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Wandering Albatross - What does the future hold?


As several readers would know, my interests in conservation are at times complex. Field trips with Neville Coleman, feral animal management, bird watching, my diving and work with Project AWARE have all contributed to a deep appreciation of our wildlife around the world. It was therefore very disheartening to hear that the Wandering Albatross (Diomedea exulans) of that ancient legend is in very serious decline. In fact, 19 of the 21 species of albatross are now officially listed as endangered. Even more concerning is the fact, and according to the most recent data available, over 300,000 seabirds fall victim to long lines each year with these fishing fleets operating with impunity on the high seas. It is estimated that over 100,000 albatross alone contribute to these extremely alarming fatalities as these giant birds are unwittingly and fatally lured into a quick and easy meal.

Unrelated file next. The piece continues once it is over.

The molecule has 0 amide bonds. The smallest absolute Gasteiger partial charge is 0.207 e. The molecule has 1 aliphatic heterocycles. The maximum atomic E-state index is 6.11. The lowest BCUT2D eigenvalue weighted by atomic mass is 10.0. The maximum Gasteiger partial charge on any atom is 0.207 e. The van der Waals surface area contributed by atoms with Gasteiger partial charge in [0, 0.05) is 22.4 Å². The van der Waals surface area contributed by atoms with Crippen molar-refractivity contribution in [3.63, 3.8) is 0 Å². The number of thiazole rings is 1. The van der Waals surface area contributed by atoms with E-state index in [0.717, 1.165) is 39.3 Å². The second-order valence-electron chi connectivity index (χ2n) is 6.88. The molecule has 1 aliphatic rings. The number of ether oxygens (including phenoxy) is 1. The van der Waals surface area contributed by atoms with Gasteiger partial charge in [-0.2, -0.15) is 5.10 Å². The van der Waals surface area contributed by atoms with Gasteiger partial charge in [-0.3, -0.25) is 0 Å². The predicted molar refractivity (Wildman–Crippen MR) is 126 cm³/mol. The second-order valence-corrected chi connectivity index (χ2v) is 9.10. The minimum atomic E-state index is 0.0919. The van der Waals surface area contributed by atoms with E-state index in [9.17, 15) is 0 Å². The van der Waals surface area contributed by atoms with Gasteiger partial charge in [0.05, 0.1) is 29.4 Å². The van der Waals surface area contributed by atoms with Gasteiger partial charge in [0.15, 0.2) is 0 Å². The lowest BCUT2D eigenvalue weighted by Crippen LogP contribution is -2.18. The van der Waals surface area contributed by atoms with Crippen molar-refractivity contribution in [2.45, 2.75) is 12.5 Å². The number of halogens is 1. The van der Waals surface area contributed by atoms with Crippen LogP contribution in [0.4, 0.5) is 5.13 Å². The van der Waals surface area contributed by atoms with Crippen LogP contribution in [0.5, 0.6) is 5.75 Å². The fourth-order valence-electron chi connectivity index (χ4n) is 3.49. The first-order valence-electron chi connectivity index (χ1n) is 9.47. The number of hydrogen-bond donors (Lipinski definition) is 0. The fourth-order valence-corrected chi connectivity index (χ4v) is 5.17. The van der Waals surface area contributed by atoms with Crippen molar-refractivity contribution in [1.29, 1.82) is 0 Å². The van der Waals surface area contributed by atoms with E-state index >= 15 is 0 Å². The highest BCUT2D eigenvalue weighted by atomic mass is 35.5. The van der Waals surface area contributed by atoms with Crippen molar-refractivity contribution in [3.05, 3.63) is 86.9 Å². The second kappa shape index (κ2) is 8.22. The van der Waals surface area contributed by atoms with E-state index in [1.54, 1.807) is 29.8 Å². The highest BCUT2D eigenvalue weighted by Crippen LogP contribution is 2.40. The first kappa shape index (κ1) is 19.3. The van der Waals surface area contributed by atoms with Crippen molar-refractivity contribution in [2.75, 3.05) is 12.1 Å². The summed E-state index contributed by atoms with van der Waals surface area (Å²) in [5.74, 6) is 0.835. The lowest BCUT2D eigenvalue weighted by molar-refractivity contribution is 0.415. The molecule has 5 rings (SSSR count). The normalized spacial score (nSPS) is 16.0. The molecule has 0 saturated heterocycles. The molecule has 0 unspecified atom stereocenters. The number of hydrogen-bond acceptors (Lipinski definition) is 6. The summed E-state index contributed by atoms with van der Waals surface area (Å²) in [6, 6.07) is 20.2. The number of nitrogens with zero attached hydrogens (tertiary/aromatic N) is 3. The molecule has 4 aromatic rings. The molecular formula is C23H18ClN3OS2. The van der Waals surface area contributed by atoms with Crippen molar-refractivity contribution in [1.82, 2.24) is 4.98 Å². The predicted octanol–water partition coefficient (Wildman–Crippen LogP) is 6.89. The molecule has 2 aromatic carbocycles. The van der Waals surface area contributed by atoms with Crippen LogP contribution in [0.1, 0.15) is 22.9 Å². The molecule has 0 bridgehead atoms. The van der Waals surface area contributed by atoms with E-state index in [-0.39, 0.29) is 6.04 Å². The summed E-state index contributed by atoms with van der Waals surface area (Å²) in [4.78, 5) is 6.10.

Even sadder is much of this carnage could be avoided if those fleets operating in say the sub-Antarctic region were to follow some simple rules laid down by CCAMLR (Commission for the Conservation of Antarctic Marine Living Resources). They include no-brainers like sinking baits to deeper depths and deploying long lines at night when albatross and other sea birds are not as active. Unfortunately, these rules are not binding on all the nations represented in these fleets. It is gratifying however to know that the Australian and Great Britain fleets have adopted these rules and good on them. There are only 10 breeding pairs of Wandering Albatross left on Macquarie Island – World heritage Listed, once a major rookery. I for one will miss these birds if they disappear from our oceans and skies. There is something very special about seeing a bird with a three and half metre wingspan gliding over the wake left by your dive boat. Unfortunately for all of us, the ancient mariner’s days may well be numbered.

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